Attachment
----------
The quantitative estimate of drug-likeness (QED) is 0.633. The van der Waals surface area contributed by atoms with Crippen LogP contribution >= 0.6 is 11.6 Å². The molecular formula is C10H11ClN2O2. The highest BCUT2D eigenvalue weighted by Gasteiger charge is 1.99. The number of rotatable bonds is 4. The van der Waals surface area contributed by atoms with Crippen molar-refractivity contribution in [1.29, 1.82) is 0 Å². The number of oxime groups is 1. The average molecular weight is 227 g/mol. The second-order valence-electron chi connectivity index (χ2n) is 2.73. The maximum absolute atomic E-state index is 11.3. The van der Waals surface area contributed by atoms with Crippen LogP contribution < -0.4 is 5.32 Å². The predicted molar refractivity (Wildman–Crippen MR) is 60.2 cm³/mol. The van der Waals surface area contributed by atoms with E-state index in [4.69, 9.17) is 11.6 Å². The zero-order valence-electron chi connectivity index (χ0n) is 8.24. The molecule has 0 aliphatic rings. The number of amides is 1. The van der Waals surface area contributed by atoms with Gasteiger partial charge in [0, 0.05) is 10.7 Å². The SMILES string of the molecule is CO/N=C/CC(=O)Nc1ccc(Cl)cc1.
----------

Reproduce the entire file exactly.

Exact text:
The quantitative estimate of drug-likeness (QED) is 0.633. The van der Waals surface area contributed by atoms with Crippen LogP contribution >= 0.6 is 11.6 Å². The molecular formula is C10H11ClN2O2. The highest BCUT2D eigenvalue weighted by Gasteiger charge is 1.99. The number of rotatable bonds is 4. The van der Waals surface area contributed by atoms with Crippen molar-refractivity contribution in [1.29, 1.82) is 0 Å². The number of oxime groups is 1. The average molecular weight is 227 g/mol. The second-order valence-electron chi connectivity index (χ2n) is 2.73. The maximum absolute atomic E-state index is 11.3. The van der Waals surface area contributed by atoms with Crippen LogP contribution < -0.4 is 5.32 Å². The predicted molar refractivity (Wildman–Crippen MR) is 60.2 cm³/mol. The van der Waals surface area contributed by atoms with E-state index in [4.69, 9.17) is 11.6 Å². The zero-order valence-electron chi connectivity index (χ0n) is 8.24. The molecule has 0 aliphatic rings. The number of amides is 1. The van der Waals surface area contributed by atoms with Gasteiger partial charge in [0, 0.05) is 10.7 Å². The SMILES string of the molecule is CO/N=C/CC(=O)Nc1ccc(Cl)cc1.